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Palletizer Perspectives: Is Palletizing Suitable for My Operation?

August 4, 2008

Palletizer - palletized cans

With the growing popularity of automating the palletizing function, we arranged an interview with vonGAL, a leading manufacturer who has the largest installed base of palletizers in the country. Bobby Edmond is vonGAL’s Director of Applications, and has been in the business for 25 years. He has seen applications in a wide range of industries, and in companies large and small. I asked him if he would take time to share his thoughts, and answer a few questions of interest to those that might be considering palletizing for the first time.

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This article is part of a series of articles on Palletizers. Click on a link below to view one of the other articles.
  1. Palletizers: ergonomics and justification issues
  2. Palletizer Perspectives: Is Palletizing Suitable for My Operation?

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Posted in Automation, Conveyor, Material Handling, Palletizers, Supply Chain, Warehousing| No Comments »

Mobile weighing: getting it right means being able to weigh and count “on the spot”

July 11, 2008

Mobile weighing systems

In dynamic distribution environments, accurate, fast weighing, counting, and dimensioning systems are more important than ever. This is particularly true in 3PL’s and other operations where needs often change. Getting it right, and getting it quickly has become increasingly more important. One way is to utilize the newer mobile weighing systems on the market today.

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Palletizers: ergonomics and justification issues

June 30, 2008

lifting from the “golden zone”As interest continues to grow in automated palletizing, let’s take a brief look at a few of the issues surrounding these applications.

Over the next couple of months, I’ll be providing a handful of blog postings relative to palletizers. We will begin with what is driving the growth in the use of these products, then a look at basic systems, cost estimates, what you can expect from a properly applied palletizer system, and then share specifics from a couple of actual implementations in distribution centers.If you are experienced in palletizer systems, you will likely be familiar with much of what is covered here. If you are new to palletizing, or considering your first system, hopefully this information will help you understand what the issues are and how you can navigate them.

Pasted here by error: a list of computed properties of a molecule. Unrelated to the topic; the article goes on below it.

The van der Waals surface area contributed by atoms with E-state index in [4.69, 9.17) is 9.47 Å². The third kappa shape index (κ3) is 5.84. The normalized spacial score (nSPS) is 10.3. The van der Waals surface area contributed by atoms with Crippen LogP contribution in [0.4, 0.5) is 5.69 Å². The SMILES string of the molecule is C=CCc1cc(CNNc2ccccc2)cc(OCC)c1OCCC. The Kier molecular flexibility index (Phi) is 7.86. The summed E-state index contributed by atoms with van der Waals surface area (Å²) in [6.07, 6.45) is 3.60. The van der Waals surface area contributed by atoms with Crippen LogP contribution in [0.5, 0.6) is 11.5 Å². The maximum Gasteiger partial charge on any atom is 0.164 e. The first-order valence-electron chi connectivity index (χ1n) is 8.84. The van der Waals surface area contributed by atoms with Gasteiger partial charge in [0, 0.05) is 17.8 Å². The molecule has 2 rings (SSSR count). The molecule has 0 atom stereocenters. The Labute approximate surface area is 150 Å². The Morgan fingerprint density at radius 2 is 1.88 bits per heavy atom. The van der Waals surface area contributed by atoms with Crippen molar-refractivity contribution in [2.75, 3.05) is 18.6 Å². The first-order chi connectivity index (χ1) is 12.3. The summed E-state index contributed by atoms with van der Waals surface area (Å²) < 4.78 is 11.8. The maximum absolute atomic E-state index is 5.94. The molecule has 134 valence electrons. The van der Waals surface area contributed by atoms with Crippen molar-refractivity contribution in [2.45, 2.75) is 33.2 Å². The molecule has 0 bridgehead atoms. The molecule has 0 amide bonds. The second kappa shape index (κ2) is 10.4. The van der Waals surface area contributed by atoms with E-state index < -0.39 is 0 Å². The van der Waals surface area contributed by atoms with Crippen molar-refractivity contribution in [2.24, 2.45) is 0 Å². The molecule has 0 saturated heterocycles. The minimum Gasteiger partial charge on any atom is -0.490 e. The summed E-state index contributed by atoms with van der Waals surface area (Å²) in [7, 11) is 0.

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This article is part of a series of articles on Palletizers. Click on a link below to view one of the other articles.
  1. Palletizers: ergonomics and justification issues
  2. Palletizer Perspectives: Is Palletizing Suitable for My Operation?

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Posted in Automation, Material Handling, Palletizers, Safety & Ergonomics, Space Saving, Supply Chain, Warehousing| No Comments »

Cross Docking: A retailer improves supply chain

March 14, 2008

This is the fourth in a series of briefs on cross docking

A recent project for a large retailer in the Southwest provided a good example of how an element of cross-docking might be deployed to reduce the footprint of distribution space required, reduce order fulfillment touchpoints, and shorten the logical pathway for fulfilling orders.

Incoming shipments are anticipated through the use of advanced shipping notices (ASN’s). Stretch-wrapped pallet loads arrive via truck throughout the day. They arrive at doors designated for cross-docking. These doors were selected based upon proximity to the material handling system which takes advantage of the facility layout. Pallets are unloaded by fork truck, the stretch wrap removed, and cases manually inducted into one of several conveyor staging lanes. Each lane represents a “wave” of orders which will be processed either that day, or a specific day later in the week. When a wave is released, it moves downstream, and the individual cases are sorted to a specific shipping lane whose products are destined for a particular store. Other products from static storage positions and non-conveyables destined for the same store are consolidated at this point. Read the rest of this entry »


This article is part of a series of articles on Cross Docking. Click on a link below to view one of the other articles.
  1. Cross Docking: Is it Right For Me?
  2. Am I Wasting Time: is Cross-Docking a Viable Consideration for my Company?
  3. Cross Docking: What are the facility layout considerations?
  4. Cross Docking: A retailer improves supply chain

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Posted in Automation, Conveyor, Cross Docking, Material Handling, Supply Chain| No Comments »